Wander views

By Anna Swagerman - Jun 18th, 2016

“I’m looking forward to let TEDx suprise me. The event today is on education and learning. I myself learn something new everyday; I’m always searching for new tips and tricks so I feel appealed to the subject of the event. I’m not sure what to expect of the program so I’m just taking it all in and put my mind on zero. Figuratively speaking of course. One should not phrase it like that on an event about learning.”

“I learned about TEDx through their videos and therefore ended up on this event about lifelong learning. I like to visit inspirational days like this to optimize my work as a supporter of the educational system. One realizes that it is not merely about methods and techniques but foremost about the people behind this system. How do we develop ourselves and what does this mean for the way we learn; that is one of my biggest interests. I’m convinced that we should aim for a combination of offline and online learning. To educate our children we have to consider their reality. I have four boys myself in the age of 12 to 16 years old and notice how they are continually distracted by various media. One could try to counteract this but that is not the way it works. It is our challenge to adapt learning to their experiences. That is an art in itself.”

“I saw a post on Facebook that you could win a free ticket for the TEDx lifelong learning event when you had a good idea about education. Apparently I had one. My idea is that we should implement creative thinking as a course. Everyone is talking about how important it is but I don’t see enough action. Let’s start for instance with sending the ministry of Education on a training for creative thinking. Our learning system forces us from an early age to think logically and analytically. The same holds for organizations; when you introduce a wild idea it’s easily criticized. This inhibits creative thinking while this is the way to come up with innovative ideas! I always encourage people when they share their unique thoughts with me. ‘How fun you came up with that notion!’ I myself also come up with interesting ideas every now and then. Today I don’t think I had one yet cause it’s early morning and I first need a coffee. However, the decision to come here this morning already proved to be quite a good idea in itself.”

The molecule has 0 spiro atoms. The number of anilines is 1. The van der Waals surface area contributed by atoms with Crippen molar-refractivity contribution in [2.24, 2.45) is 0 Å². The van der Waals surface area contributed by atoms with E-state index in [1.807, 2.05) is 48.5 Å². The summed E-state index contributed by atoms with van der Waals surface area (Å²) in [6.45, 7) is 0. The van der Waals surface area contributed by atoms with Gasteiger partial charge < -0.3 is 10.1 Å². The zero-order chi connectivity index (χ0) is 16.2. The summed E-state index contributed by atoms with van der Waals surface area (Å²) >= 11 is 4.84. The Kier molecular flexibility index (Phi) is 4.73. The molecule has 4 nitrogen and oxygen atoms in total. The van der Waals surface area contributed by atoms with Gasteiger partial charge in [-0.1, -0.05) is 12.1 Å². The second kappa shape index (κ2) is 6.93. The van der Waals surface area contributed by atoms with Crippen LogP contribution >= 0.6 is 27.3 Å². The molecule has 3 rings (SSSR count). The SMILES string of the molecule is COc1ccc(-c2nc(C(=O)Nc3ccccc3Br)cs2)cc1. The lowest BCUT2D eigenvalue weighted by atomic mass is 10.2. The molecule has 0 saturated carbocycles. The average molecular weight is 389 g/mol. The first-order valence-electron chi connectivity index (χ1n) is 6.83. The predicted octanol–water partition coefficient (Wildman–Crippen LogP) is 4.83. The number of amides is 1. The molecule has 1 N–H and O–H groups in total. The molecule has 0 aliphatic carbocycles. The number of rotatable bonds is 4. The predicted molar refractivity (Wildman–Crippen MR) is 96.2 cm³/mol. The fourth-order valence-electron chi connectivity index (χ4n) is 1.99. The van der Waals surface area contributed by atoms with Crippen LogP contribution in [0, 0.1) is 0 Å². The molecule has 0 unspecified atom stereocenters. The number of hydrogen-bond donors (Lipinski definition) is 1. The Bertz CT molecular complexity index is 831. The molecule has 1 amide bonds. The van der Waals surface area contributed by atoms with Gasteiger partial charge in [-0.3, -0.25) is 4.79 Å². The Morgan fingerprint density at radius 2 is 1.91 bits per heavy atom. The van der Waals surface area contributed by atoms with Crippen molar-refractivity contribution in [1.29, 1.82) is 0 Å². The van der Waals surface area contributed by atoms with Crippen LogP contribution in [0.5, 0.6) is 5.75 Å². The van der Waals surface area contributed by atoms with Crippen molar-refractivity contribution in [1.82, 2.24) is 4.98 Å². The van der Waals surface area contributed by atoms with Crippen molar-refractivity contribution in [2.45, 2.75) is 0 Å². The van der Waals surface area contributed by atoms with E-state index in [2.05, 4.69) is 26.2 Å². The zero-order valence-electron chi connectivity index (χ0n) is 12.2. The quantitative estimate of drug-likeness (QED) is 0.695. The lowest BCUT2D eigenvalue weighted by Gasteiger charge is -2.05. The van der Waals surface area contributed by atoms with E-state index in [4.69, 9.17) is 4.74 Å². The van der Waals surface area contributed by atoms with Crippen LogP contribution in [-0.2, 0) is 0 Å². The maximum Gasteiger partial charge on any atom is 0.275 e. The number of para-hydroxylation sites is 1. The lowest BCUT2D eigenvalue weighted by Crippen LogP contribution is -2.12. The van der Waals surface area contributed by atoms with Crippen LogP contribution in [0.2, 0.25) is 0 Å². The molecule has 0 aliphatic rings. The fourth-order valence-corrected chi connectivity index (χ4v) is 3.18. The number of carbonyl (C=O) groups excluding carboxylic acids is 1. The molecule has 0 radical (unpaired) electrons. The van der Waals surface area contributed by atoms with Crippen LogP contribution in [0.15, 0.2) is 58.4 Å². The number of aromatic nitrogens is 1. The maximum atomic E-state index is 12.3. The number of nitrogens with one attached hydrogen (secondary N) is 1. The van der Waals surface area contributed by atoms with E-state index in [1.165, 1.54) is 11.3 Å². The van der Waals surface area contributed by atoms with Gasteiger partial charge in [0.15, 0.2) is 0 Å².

“I have been a math teacher for forty years. At this TEDx education event I’m helping children to fold spatial objects made out of paper; cubes, tetrahedrons, you name it. During my career I enjoyed the challenge to explain complicated matters in an understable way. A cube on a picture in a book appears to be flat, but what does it really look like? When you want to learn more about the characteristics of spatial objects it helps when you can actually hold them. ‘Boys, take a close look’, I always called when they were facing a difficult calculation. I’m retired now for some time but I still notice that these are the fun aspects of my discipline which children love to engage in.”

“For my work as a coach I try to share my knowledge and experiences, which makes this TEDx event on lifelong learning interesting for me. After high school I aspired to either go to acting school or become a drama teacher. Eventually I decided for teacher because of my fascination for sharing knowledge and inspiration. Oftentimes education is focused on memorizing data whereas a lot of people experience difficulties with this. For me this was certainly the case. Knowledge that was shared with me visually is that what lasted. The stories from history class I can remember vividly, while list of dates were a real struggle for me. Slowly I discovered my personal way of obtaining knowledge. Maybe this explains my continuing interest in new ways of learning.”

« Previous - Next »